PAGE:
Recovering lithium, cobalt, copper and nickel for a European battery supply chain

Meeting future demands for sustainable strategic metals recovery and domestic production

The European energy transition will be built on electrification, relying on clean technologies highly depending on metals, the majority being listed as critical and strategic raw materials. JRC’s Foresight Study, assessing supply chain dependencies and predicting materials demand until 2050, highlights EU’s need to diversity and secure a more resilient resourcing of needed metals. Additional recommendations refer to the necessity to explore Europe’s potential to build internal capacities for mining, refining and processing materials needed for battery production.

In the coming years, demand for lithium-ion batteries (LIBs) will be driven by the automotive sector, complemented by the demand for energy storage systems (ESS) storage requested by the deployment of renewables. Compared to the current supply of materials, major increases are foreseen for graphite (45% in 2030 and 85% in 2050) and lithium (Li) (100% in 2030, expected to reach 170% in 2050). In 2030, the cobalt (Co) demand for batteries will represent almost 60% of the current world supply, expecting to decrease  to 40% in 2050, partly due to the shift towards more nickel-rich batteries [source: Foresight Study, JRC].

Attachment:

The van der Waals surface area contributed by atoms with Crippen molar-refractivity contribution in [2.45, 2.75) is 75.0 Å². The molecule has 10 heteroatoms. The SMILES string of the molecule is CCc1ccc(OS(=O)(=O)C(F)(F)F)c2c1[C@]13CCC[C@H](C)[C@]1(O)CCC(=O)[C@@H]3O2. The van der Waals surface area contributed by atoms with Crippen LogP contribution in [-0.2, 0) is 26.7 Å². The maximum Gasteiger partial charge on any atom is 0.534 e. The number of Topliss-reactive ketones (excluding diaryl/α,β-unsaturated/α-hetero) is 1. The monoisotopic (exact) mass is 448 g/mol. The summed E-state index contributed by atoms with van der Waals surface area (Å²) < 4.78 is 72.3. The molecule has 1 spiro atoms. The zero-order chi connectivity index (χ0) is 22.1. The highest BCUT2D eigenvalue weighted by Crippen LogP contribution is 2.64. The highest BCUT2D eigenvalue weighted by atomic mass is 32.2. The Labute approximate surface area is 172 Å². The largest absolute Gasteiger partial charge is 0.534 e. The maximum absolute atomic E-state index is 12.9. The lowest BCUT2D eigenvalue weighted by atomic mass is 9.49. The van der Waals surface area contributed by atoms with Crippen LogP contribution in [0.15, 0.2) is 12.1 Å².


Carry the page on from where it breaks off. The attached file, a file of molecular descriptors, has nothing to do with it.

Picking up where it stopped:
In the current scenario, overshadowed by geopolitical instability and reliance on powerful nations for critical minerals, the recently adopted Critical Raw Materials Act (CRMA) underpins, among other solutions, the need to turn towards domestically sourced recycled metal, which will help reduce reliance on imports or single sources. With clear objectives to strengthen EU’s capacities along the entire value chain, the CRMA additionally sets a threshold for the EU’s processing capacity, which should cover by 2030 at least 40% of the domestic annual consumption of strategic materials.

SINTEF researchers exploring molten salt chlorination for metal recovery

Researchers from SINTEF have been studying the possibility of recovering Li, nickel (Ni) and Co from secondary raw materials such as black mass, as well as Li from primary resources – spodumene concentrate. The team at SINTEF approached the task by converting the metals in raw materials using molten salt chlorination, a process that could become an alternative to state-of-the-art (SoA) hydrometallurgy.

Researchers conducted experiments on three types of input materials: one spodumene concentrate and two different samples of black mass (BM), the first one of unknown battery chemistry and pre-treatment, while the second BM sample, recovered from an NMC material, had undergone pyrolysis pre-treatment.

The experiments allowed researchers to study the thermal expansion and melting behaviour of the spodumene concentrate, obtaining the highest Li yield (100 %) when chlorine gas is used in a mixture of calcium chloride, sodium chloride and potassium chloride at a temperature of 727 ⁰C . Experiments on black mass material showed the highest chlorination yields were obtained from uncalcined material (Li 64 %, Co and Ni 22-24 %, Cu 83% and Mn 49 %) in a mixture of lithium chloride and potassium chloride at at 470 ⁰C.

The results of this research was presented by SINTEF representatives at the Joint Symposium on Molten Salts in November 2023.

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© visual: SINTEF